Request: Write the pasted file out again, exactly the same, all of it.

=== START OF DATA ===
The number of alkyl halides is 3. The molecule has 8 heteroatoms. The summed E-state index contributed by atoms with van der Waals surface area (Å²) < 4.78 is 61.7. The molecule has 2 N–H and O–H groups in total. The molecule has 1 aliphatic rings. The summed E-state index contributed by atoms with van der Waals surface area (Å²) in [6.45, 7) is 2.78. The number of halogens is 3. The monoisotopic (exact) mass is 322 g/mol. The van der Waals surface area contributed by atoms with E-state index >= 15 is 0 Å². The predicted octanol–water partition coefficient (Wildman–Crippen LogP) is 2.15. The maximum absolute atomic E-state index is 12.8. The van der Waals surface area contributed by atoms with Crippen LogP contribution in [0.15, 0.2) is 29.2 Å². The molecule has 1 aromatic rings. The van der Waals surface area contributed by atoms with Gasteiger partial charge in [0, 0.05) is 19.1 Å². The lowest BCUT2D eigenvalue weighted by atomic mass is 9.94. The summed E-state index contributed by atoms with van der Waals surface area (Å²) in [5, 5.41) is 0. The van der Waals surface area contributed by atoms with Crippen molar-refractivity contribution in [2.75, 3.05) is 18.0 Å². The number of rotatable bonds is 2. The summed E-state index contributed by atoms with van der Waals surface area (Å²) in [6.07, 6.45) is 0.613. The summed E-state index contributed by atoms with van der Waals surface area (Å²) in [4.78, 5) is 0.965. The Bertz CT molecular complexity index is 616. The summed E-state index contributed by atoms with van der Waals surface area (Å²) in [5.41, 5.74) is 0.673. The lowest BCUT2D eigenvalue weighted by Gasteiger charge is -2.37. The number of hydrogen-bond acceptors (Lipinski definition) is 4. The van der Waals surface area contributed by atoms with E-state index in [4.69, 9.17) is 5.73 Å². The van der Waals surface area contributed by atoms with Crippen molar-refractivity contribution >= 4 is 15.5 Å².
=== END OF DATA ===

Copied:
The number of alkyl halides is 3. The molecule has 8 heteroatoms. The summed E-state index contributed by atoms with van der Waals surface area (Å²) < 4.78 is 61.7. The molecule has 2 N–H and O–H groups in total. The molecule has 1 aliphatic rings. The summed E-state index contributed by atoms with van der Waals surface area (Å²) in [6.45, 7) is 2.78. The number of halogens is 3. The monoisotopic (exact) mass is 322 g/mol. The van der Waals surface area contributed by atoms with E-state index >= 15 is 0 Å². The predicted octanol–water partition coefficient (Wildman–Crippen LogP) is 2.15. The maximum absolute atomic E-state index is 12.8. The van der Waals surface area contributed by atoms with Crippen LogP contribution in [0.15, 0.2) is 29.2 Å². The molecule has 1 aromatic rings. The van der Waals surface area contributed by atoms with Gasteiger partial charge in [0, 0.05) is 19.1 Å². The lowest BCUT2D eigenvalue weighted by atomic mass is 9.94. The summed E-state index contributed by atoms with van der Waals surface area (Å²) in [5, 5.41) is 0. The van der Waals surface area contributed by atoms with Crippen molar-refractivity contribution in [2.75, 3.05) is 18.0 Å². The number of rotatable bonds is 2. The summed E-state index contributed by atoms with van der Waals surface area (Å²) in [6.07, 6.45) is 0.613. The summed E-state index contributed by atoms with van der Waals surface area (Å²) in [4.78, 5) is 0.965. The Bertz CT molecular complexity index is 616. The summed E-state index contributed by atoms with van der Waals surface area (Å²) in [5.41, 5.74) is 0.673. The lowest BCUT2D eigenvalue weighted by Gasteiger charge is -2.37. The number of hydrogen-bond acceptors (Lipinski definition) is 4. The van der Waals surface area contributed by atoms with E-state index in [4.69, 9.17) is 5.73 Å². The van der Waals surface area contributed by atoms with Crippen molar-refractivity contribution >= 4 is 15.5 Å².